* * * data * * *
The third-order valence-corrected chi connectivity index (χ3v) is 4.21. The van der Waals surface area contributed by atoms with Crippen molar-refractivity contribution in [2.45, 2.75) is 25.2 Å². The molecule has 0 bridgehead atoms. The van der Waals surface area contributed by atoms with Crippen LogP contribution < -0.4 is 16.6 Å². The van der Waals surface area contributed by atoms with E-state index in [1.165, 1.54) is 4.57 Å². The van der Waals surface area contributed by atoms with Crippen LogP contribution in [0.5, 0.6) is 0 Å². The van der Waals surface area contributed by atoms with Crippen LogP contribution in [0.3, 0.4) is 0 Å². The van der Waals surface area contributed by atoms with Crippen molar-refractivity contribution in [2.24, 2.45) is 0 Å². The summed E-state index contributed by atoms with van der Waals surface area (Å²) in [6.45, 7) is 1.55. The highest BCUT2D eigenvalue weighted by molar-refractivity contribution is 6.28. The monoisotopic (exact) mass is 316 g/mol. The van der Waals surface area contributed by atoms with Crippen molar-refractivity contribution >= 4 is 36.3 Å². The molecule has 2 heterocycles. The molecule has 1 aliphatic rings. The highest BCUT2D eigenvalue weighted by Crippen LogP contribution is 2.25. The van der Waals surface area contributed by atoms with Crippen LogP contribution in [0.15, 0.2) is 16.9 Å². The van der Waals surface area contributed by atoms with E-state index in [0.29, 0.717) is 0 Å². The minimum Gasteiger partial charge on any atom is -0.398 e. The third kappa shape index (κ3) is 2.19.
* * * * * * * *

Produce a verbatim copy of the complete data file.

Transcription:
The third-order valence-corrected chi connectivity index (χ3v) is 4.21. The van der Waals surface area contributed by atoms with Crippen molar-refractivity contribution in [2.45, 2.75) is 25.2 Å². The molecule has 0 bridgehead atoms. The van der Waals surface area contributed by atoms with Crippen LogP contribution < -0.4 is 16.6 Å². The van der Waals surface area contributed by atoms with E-state index in [1.165, 1.54) is 4.57 Å². The van der Waals surface area contributed by atoms with Crippen LogP contribution in [0.5, 0.6) is 0 Å². The van der Waals surface area contributed by atoms with Crippen LogP contribution in [0.3, 0.4) is 0 Å². The van der Waals surface area contributed by atoms with Crippen molar-refractivity contribution in [2.24, 2.45) is 0 Å². The summed E-state index contributed by atoms with van der Waals surface area (Å²) in [6.45, 7) is 1.55. The highest BCUT2D eigenvalue weighted by molar-refractivity contribution is 6.28. The monoisotopic (exact) mass is 316 g/mol. The van der Waals surface area contributed by atoms with Crippen molar-refractivity contribution >= 4 is 36.3 Å². The molecule has 2 heterocycles. The molecule has 1 aliphatic rings. The highest BCUT2D eigenvalue weighted by Crippen LogP contribution is 2.25. The van der Waals surface area contributed by atoms with Crippen LogP contribution in [0.15, 0.2) is 16.9 Å². The van der Waals surface area contributed by atoms with E-state index in [0.29, 0.717) is 0 Å². The minimum Gasteiger partial charge on any atom is -0.398 e. The third kappa shape index (κ3) is 2.19.